You first observation is correct, but this distinction between which thunks get created is important.
Strict aren't about the strictness in the log type, but instead about the strictness in the pair.
These arise because a pair in Haskell has two possible ways to update it.
bimap f g (a,b) = (f a, g b)
bimap f g ~(a,b) = (f a, g b)
The latter is the same as
bimap f g p = (f (fst p), g (snd p))
The difference between these two is that when you pass the args to
bimap in the first case, the pair is forced immediately.
In the latter case the pair is not immediately forced, but I instead hand you a
(,) back filled with two non-strict computations.
This means that
fmap f _|_ = _|_
in the first case but
fmap f _|_ = (_|_, _|_)
in the second lazier pair case!
Both are correct under different interpretations of the concept of a pair. One is forced on you by pretending a pair is a pair in the categorical sense, that it doesn't have any interesting
_|_'s in its own right. On the other hand, the interpretation of the domain as being as non-strict. as possible so you can have as many programs terminate as possible ushes you to the
(,) e is a perfectly admissable
Writer, so this characterizes the problem.
The reason the distinction is made is that it matters for the termination of many exotic programs that take a fixed point through the monad. You can answer questions about certain circular programs involving state or writer, so long as they are Lazy.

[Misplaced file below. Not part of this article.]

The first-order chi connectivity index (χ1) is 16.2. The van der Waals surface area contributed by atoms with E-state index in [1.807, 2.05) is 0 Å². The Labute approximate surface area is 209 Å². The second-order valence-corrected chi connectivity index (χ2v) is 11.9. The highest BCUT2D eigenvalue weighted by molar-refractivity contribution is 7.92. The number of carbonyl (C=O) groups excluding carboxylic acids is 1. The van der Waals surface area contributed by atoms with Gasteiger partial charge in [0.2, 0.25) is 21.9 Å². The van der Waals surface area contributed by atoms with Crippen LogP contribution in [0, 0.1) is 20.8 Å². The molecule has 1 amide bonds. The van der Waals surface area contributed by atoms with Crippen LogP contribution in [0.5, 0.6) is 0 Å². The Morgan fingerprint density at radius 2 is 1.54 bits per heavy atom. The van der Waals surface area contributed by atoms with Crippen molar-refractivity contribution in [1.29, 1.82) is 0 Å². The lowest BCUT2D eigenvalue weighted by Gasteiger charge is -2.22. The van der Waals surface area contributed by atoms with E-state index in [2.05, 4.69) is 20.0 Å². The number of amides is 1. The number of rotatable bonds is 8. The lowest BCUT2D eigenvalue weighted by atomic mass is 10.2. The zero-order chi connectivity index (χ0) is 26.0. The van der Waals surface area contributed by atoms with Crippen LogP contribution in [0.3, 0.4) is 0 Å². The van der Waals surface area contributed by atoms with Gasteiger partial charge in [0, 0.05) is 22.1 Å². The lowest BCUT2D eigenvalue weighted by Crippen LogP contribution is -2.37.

Note, in neither case is this strict in the 'log' argument. Once you incur strictness in that you lose proper associativity and cease technically to be a
Because this isn't a monad, we don't supply it in the
With that, we can address your second question:
There are some workarounds though. You can construct a fake
Writer on top of
State. Basically pretend you aren't handed a state argument. and just mappend into the state as you would
tell. Now you can do this strictly, because it isn't happening behind your back as part of every bind. The
State is just passing through the state unmodified between actions.
shout :: Monoid s => s -> Strict.StateT s m ()
shout s' = do
s <- get
put $! s <> s'
This does, however mean that you force your entire
State monad to get the output, and cannot produce parts of the
Monoid lazily but you get something that is operationally closer to what an strict programmer would expect. Interestingly this works even with just
Semigroup, because the only use of
mempty is effectively at the start when you